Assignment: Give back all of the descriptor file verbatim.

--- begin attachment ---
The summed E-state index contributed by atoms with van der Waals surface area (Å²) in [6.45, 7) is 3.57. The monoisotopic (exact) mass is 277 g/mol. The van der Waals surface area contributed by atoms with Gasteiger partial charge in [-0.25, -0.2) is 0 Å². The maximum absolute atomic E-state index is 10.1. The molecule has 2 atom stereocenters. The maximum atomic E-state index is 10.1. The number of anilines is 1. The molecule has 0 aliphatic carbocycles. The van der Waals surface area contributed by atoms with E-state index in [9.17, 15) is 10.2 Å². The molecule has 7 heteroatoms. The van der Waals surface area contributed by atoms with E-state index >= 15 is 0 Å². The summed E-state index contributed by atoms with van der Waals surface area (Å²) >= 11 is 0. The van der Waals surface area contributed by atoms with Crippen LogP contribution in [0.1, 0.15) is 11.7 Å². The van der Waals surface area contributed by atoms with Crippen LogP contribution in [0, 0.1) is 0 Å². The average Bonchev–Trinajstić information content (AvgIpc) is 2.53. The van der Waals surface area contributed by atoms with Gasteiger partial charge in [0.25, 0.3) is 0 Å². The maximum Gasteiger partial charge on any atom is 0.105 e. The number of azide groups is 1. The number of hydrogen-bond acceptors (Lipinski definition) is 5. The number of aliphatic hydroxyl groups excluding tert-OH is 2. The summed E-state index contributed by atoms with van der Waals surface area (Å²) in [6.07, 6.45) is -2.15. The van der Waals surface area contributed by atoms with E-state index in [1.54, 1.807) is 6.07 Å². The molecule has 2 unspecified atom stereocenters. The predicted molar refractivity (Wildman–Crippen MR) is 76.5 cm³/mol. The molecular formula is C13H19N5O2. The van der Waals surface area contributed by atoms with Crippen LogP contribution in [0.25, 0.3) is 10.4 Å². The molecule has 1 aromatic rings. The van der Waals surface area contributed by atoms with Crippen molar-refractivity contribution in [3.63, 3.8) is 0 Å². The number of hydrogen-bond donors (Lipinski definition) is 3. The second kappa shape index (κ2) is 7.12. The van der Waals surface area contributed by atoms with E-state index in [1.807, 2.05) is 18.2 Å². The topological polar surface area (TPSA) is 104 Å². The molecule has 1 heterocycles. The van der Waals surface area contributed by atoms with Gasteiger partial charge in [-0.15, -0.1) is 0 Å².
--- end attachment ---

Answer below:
The summed E-state index contributed by atoms with van der Waals surface area (Å²) in [6.45, 7) is 3.57. The monoisotopic (exact) mass is 277 g/mol. The van der Waals surface area contributed by atoms with Gasteiger partial charge in [-0.25, -0.2) is 0 Å². The maximum absolute atomic E-state index is 10.1. The molecule has 2 atom stereocenters. The maximum atomic E-state index is 10.1. The number of anilines is 1. The molecule has 0 aliphatic carbocycles. The van der Waals surface area contributed by atoms with E-state index in [9.17, 15) is 10.2 Å². The molecule has 7 heteroatoms. The van der Waals surface area contributed by atoms with E-state index >= 15 is 0 Å². The summed E-state index contributed by atoms with van der Waals surface area (Å²) >= 11 is 0. The van der Waals surface area contributed by atoms with Crippen LogP contribution in [0.1, 0.15) is 11.7 Å². The van der Waals surface area contributed by atoms with Crippen LogP contribution in [0, 0.1) is 0 Å². The average Bonchev–Trinajstić information content (AvgIpc) is 2.53. The van der Waals surface area contributed by atoms with Gasteiger partial charge in [0.25, 0.3) is 0 Å². The maximum Gasteiger partial charge on any atom is 0.105 e. The number of azide groups is 1. The number of hydrogen-bond acceptors (Lipinski definition) is 5. The number of aliphatic hydroxyl groups excluding tert-OH is 2. The summed E-state index contributed by atoms with van der Waals surface area (Å²) in [6.07, 6.45) is -2.15. The van der Waals surface area contributed by atoms with E-state index in [1.54, 1.807) is 6.07 Å². The molecule has 2 unspecified atom stereocenters. The predicted molar refractivity (Wildman–Crippen MR) is 76.5 cm³/mol. The molecular formula is C13H19N5O2. The van der Waals surface area contributed by atoms with Crippen LogP contribution in [0.25, 0.3) is 10.4 Å². The molecule has 1 aromatic rings. The van der Waals surface area contributed by atoms with Crippen molar-refractivity contribution in [3.63, 3.8) is 0 Å². The number of hydrogen-bond donors (Lipinski definition) is 3. The second kappa shape index (κ2) is 7.12. The van der Waals surface area contributed by atoms with E-state index in [1.807, 2.05) is 18.2 Å². The topological polar surface area (TPSA) is 104 Å². The molecule has 1 heterocycles. The van der Waals surface area contributed by atoms with Gasteiger partial charge in [-0.15, -0.1) is 0 Å².